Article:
THE Creativity Chronicles

A journal of creative thoughts, content commissions I'm working on and where I'm at right now. The life of a creative copywriter.

"Creativity takes courage" - Henri Matisse

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The Anti-Hustle

November 11, 2016

I first mentioned the term #antihustle a month or so ago on a post by Fiona Humberstone of The Brand Stylist fame (fantastic book by the way, add it to your list to buy and keep an eye out for the sequel soon). Fiona had written an Instagram post that really resonated with me about stopping, taking a step back and not pushing.

As she mentions, the term ‘hustle’ is becoming commonly coined, it’s everywhere I look at the moment and I just think we take on certain words without really thinking the meaning through.

As an ex-hustler I choose not to promote the term. I’m not proud of the fact that I worked 7 days a week, often 15 hours per day. And I got pretty fed up with people telling me how successful I must be because I worked so hard.

It’s time to address the myth: working damn hard does not make you successful. It may make people think you are successful, it may mean more money but money doesn’t buy you what matters (you’ll have no time to spend it anyway).

And you know what? It doesn’t mean better work. 60 hour work week Jess was burnt out, wasn’t as engaged and lost her creative spark. The work going out was, dare I say it, ‘average’ and most of the time I was overseeing other people do work that wasn’t how I envisioned it.

Anti-hustle Jess is happier. Working less, producing more: more quality, more creativity, more work that I’m proud of and I finally feel like I’m introducing some much needed balance into my life.

What does balance look like? Walks on the beach, time with the dogs, laughing with my daughter and reading a good book.

It doesn’t mean looking at emails or a phone for 12 hours straight. And just because I was pushing it, answering emails round the clock, striving, working all hours and literally living on Facebook day and night, does not mean I was happier or richer and I wasn’t even that productive.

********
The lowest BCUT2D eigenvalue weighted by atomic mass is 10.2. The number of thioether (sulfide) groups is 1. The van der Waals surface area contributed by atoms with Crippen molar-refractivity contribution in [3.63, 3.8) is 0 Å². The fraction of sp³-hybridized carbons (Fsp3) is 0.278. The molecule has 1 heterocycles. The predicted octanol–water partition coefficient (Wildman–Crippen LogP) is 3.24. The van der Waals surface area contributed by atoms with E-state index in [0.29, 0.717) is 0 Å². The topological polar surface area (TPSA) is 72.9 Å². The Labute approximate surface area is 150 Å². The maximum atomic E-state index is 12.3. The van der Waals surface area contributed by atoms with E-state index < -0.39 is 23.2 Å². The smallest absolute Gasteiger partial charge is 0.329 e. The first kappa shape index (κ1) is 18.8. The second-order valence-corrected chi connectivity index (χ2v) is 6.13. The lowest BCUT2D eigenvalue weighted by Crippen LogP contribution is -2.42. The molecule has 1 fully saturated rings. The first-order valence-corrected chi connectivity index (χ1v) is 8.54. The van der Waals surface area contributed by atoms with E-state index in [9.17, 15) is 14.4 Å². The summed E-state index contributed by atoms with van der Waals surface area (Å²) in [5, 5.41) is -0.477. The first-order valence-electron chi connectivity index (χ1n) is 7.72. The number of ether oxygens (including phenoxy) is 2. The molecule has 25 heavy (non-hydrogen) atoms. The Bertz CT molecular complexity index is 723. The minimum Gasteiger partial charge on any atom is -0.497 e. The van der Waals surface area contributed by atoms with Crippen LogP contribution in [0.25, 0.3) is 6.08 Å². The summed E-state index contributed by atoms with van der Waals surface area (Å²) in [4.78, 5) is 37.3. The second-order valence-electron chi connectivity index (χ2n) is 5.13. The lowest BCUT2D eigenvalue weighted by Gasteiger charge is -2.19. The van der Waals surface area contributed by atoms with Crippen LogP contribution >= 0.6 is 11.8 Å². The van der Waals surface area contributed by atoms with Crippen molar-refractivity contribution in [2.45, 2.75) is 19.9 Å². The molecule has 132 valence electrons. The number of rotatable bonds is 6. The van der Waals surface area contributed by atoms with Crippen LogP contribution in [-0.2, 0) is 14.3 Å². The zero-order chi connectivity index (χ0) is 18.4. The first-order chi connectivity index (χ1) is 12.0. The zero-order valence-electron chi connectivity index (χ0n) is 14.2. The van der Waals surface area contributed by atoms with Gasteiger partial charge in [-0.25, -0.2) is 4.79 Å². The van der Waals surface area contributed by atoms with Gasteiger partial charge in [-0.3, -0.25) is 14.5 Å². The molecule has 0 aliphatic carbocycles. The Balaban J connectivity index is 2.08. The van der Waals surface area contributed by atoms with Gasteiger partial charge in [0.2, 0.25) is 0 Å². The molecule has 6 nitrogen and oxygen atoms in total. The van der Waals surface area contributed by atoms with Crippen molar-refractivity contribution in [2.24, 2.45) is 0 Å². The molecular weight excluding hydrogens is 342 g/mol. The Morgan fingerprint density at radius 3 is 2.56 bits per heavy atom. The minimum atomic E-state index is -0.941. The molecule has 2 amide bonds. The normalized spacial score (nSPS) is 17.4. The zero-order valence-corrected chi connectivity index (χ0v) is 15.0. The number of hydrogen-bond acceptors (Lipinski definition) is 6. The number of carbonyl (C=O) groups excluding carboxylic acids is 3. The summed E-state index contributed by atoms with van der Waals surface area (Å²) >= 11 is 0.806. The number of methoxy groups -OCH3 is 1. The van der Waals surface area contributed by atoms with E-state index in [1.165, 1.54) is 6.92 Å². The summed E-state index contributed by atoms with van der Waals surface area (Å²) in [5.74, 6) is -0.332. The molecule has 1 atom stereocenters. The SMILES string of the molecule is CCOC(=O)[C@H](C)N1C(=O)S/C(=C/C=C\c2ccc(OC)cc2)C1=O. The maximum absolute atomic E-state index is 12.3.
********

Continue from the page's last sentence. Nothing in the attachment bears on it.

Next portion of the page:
It was a constant cycle of pitching, winning, pitching, winning and it was exhausting. Now I don’t pitch. I see if we’re the perfect match and then I consider it a partnership, we’re in it together side by side.

The best thing I did was to stop hustling: driving myself too hard, too fast, to always be the best. Meaning I was stuck in a vicious cycle of working harder, faster, beating deadlines, making margin. I almost lost sight of what I’m in business for. What am I working for myself for and hustling so damn hard for anyway?

Oh yeah, freedom.

  1. Michele says:

    Hi Jess!

    This is a wonderful post! I am in complete agreement with you (and Fiona, whom I’m a big fan of). I remember being a little shocked, way back when, when I saw the word “hustle” trending in the entrepreneurial world. In the past, the word was always considered a negative; someone who cheated, rushed, or swindled their way to the top. So when I saw extraordinary entrepreneurs using the word in a
    positive manner, I was confused. I truly don’t believe hustling our way through life or business could ever have a positive outcome. Balance is indeed so hard to achieve, and yet possible, as you have proven. Thanks for opening this discussion. xo

    • Jess says:

      Thank you Michele, I completely agree! It seems to be a badge of honour to prove how hard we’ve worked when the truth is, we aren’t performing at optimum levels because we’re run ragged from hustling our way to the (supposed) top of our game. I wasted way too many years working in this manner, pushing myself harder and harder and denying my instincts so I’m championing #antihustle all the way so that the working climate changes. Being at your desk still at 10pm is not an achievement or demonstration that we deserve more recognition, it’s proof that we need to put some boundaries in place. Thank you for taking the time to comment, it means a lot!

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